In the first days or weeks of the event, the salesman has the upper hand, because he is the attacker and drives the narrative: he can use peremptory formulas and suggest hasty conclusions, while the company is condemned to respond rationally. The battle is lost in advance. The tactics of short-sellers border on price manipulation, which always generates a great deal of frustration among shareholders. The counter-argument is that their bearish bets are based on a market anomaly, which they themselves identified in place of the failing players in office (managers, auditors, shareholders...) and before them, without having insider status. They therefore had every right to bet on a fall in the share price. It's hard to take, but it's the reality of the market.

Not much else to report on the markets this morning. U.S. Treasury Secretary Janet Yellen stressed yesterday that the risk of recession is diminishing in the U.S., but that the American consumer must rein in spending to complete the campaign to curb inflation. It's like asking the moon to stop revolving around the earth.

This morning, The Dow Jones Industrial Average futures were down 0.5%, S&P 500 futures were off 0.7%, and Nasdaq futures were 1.2% lower.

No notable change in the US June PMI is expected compared to May, with manufacturing in contraction territory at 48.5 and services in expansion at 53.5, according to Econoday.


Economic highlights of the day:

Initial PMI activity indicators for June will be published throughout the day, notably for the eurozone and the United States. The full agenda is here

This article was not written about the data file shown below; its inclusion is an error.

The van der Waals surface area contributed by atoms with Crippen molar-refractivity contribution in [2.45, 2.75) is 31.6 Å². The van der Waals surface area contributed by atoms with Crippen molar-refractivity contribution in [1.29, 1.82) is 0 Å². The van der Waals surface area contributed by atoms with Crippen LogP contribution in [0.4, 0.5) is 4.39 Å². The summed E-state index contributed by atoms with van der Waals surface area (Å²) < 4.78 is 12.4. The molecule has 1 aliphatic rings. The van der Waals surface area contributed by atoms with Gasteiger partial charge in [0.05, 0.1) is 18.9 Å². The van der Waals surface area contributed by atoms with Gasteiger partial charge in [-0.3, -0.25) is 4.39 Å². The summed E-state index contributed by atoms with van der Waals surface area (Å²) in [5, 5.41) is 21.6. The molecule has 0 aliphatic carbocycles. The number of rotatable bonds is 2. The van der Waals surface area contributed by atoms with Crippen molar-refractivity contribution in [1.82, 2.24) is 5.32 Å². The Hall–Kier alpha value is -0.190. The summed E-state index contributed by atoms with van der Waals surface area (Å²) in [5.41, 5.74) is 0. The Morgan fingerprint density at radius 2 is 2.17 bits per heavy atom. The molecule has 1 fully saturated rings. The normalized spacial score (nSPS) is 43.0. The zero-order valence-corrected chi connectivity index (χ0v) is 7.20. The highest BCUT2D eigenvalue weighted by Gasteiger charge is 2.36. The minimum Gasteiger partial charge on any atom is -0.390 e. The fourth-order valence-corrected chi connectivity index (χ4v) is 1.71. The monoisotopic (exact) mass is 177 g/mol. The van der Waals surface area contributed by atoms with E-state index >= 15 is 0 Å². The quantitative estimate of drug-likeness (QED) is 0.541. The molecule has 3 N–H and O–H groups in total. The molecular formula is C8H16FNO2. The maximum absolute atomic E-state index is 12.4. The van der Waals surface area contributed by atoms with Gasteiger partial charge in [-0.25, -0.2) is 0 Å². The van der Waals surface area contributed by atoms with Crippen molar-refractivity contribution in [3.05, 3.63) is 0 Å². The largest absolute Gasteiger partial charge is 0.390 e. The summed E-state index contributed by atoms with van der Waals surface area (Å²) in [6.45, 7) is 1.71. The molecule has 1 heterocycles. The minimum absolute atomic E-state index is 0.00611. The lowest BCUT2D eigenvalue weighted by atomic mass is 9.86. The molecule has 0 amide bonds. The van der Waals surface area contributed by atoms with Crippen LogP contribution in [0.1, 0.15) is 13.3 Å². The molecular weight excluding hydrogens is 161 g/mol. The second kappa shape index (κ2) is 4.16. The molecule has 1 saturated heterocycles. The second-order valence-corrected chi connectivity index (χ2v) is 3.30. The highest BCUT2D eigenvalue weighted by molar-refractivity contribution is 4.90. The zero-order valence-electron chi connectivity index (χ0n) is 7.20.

The dollar is up 0.5% against the euro to EUR 0.9182 and 0.1% against the pound to EUR 0.7855. The ounce of gold retreats to USD 1922. Oil fell back, with Brent North Sea crude at USD 73.23 a barrel and WTI US light crude at USD 68.43. The yield on 10-year US debt climbed back to 3.78%. Bitcoin remains in contact with USD 30,000.


In corporate news:

  • 3M Company gains 3% in pre-market trading, as the group announces that it has reached a $10.3 billion settlement with a group of US water authorities, who accused the group of pollution linked to "eternal pollutants", or PFAS.
  • Amgen - California, Illinois, Minnesota, Wisconsin and the states of New York and Washington joined the US antitrust regulator's lawsuit against Amgen's $27.8 billion takeover of Horizon Therapeutics.
  • Meta - Malaysia announced on Friday that it would take legal action against the group that owns Facebook, accusing it of failing to moderate content inciting hatred on its platform.
  • Smith & Wesson Brands SWBI.O gained 5.7% in pre-market trading, as the group announced diluted earnings per share of $0.32, against a consensus of 0.27%.
  • Carmax gains 11.3% in pre-market trading following the publication of its first-quarter results, which beat market expectations.
  • Virgin Galactic lost 16.7% in premarket trading after the company announced that it could issue up to $400 million in shares from time to time to finance its operations.
  • Conformis - The medtech company announced on Thursday evening that it had reached a definitive agreement to be acquired by orthopedic equipment manufacturer restor3d, for $2.27 per share. The share price soared 90.52% to $2.22 in pre-market trading.


Analyst recommendations:

  • BAE Systems: Shore Capital initiates Buy coverage, targeting GBp 1166.
  • Berkeley: HSBC downgrades to reduce from hold. PT down 23% to 3,000 pence
  • Burberry: Oddo BHF remains underperform with a price target reduced from 2087 to 20260 GBp.
  • Chemring: Shore Capital initiates Buy coverage, targeting GBp 346.
  • Exact Sciences: Stifel raises price target to $120 from $85. Maintains buy rating.
  • Fiserv: B Riley Securities initiated coverage with a recommendation of buy. PT set to $148.
  • Global Payments: B Riley Securities initiated coverage with a recommendation of buy. PT set to $179.
  • Lancaster Colony: Loop Capital Markets initiated coverage with a recommendation of buy. PT set to $237.
  • Persimmon: HSBC downgrades to hold from buy. PT up 7.8% to 1,190 pence.
  • Principal Financial: Jefferies upgrades to hold from underperform. PT down 10% to $65.
  • Qinetiq: Shore Capital initiates Buy coverage, targeting GBp 493.
  • Reinsurance Group: Jefferies downgrades to hold from buy. PT up 12% to $160.
  • Tesla: DZ Bank AG downgrades to sell from buy. PT down 21% to $210.